How to become a USMS Deputy Marshal
The procedure to join the U.S. Marshals Service begins with a visit to www.USAJobs.gov. Once there, you must find a job opening for Deputy U.S. Marshal. The USMS does typically only accepts applications for a short period, so it is imperative that you respond immediately when openings become available. If you find a Deputy U.S. Marshal opening, read the job description and application process completely. Then follow the link to the Office of Personnel Management (OPM), where you must complete a short questionnaire. This questionnaire will merely determine if you meet the minimum qualifications to apply.
Once approved by the OPM, you will be asked to submit an application. This form must be completely and accurately filled out. Any false or misleading information may lead to a dismissal from the selection process. You must also provide supporting documentation including copies of birth certificates or naturalization papers, school transcripts, military service records, and employment documents.
If your application is approved, you will be scheduled for the Deputy U.S. Marshal Competitive Examination. This is a two part exam that is administered in 15 locations throughout the United States. This two part exam typically takes between two and three hours to complete. The first part is designated as Situational Judgment and is intended to evaluate your ability to make high quality decisions in a variety of law enforcement, homeland security and protection detail scenarios. The second part is the Writing Assessment, which used multiple choice questions to evaluate your command of grammar, spelling, punctuation, and organization.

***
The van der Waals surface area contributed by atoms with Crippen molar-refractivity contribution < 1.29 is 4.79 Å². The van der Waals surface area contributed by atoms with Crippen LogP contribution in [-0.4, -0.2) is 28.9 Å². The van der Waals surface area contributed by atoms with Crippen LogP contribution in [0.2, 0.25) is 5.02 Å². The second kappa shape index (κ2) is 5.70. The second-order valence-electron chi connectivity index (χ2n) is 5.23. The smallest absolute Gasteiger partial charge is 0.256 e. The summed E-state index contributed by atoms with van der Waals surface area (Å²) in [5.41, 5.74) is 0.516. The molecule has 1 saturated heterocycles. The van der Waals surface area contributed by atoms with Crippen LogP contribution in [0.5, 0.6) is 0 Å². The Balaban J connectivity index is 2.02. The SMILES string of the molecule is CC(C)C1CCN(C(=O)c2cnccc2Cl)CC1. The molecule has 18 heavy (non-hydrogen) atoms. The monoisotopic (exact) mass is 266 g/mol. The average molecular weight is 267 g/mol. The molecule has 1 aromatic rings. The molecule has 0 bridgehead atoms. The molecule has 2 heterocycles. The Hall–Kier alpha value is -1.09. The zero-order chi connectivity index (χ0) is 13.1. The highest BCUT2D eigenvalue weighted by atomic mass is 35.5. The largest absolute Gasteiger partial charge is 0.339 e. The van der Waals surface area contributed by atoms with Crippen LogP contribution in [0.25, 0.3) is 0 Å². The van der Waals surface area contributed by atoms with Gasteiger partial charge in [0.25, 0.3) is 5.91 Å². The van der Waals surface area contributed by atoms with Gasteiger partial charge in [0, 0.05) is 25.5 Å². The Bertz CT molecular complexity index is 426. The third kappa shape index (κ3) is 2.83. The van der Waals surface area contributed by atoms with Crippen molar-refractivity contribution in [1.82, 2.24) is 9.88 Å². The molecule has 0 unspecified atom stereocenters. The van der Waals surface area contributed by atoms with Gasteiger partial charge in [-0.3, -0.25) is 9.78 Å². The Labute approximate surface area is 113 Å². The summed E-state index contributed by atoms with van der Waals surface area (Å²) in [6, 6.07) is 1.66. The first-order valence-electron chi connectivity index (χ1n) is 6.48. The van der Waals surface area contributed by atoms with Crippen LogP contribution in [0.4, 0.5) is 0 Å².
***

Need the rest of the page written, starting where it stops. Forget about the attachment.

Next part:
Following successful completion of the Deputy U.S. Marshal Competitive Examination, you will be asked to come in for the Structured Interview (SI). The SI is conducted by two veteran members of the U.S. Marshals Service and is typically about two hours in length. The topics covered by the interviewers include:
- Interpersonal skills
- Problem solving
- Oral communication
If you successfully complete the Structured Interview, you will be proffered a Tentative Letter of Employment. You will also be placed on a registry and designated as Qualified, Highly Qualified or Best Qualified.
At this point you will not be a Deputy U.S. Marshal but you will be eligible for hiring, depending upon the following procedures. You must submit to a medical and psychological evaluation along with a drug test. You must also pass the physical fitness test. Finally, you must pass the comprehensive background investigation.
If you pass all components of the selection process and are hired by a regional office, you must then attend the basic training program and graduate. The entire selection process may take from nine to 12 months; your application will be kept on file for 36 months.
The professional responsibilities of a Deputy U.S. Marshal include many strenuous physical duties. In order to ensure that all candidates can perform these arduous duties, the U.S. Marshal Service administers physical fitness tests throughout the selection and training phases. The fitness tests are composed of five components:
- Body Fat: Calipers are used to measure the fat at three points on the body. The measurements are then entered into a computer program to calculate the overall body fat percentage.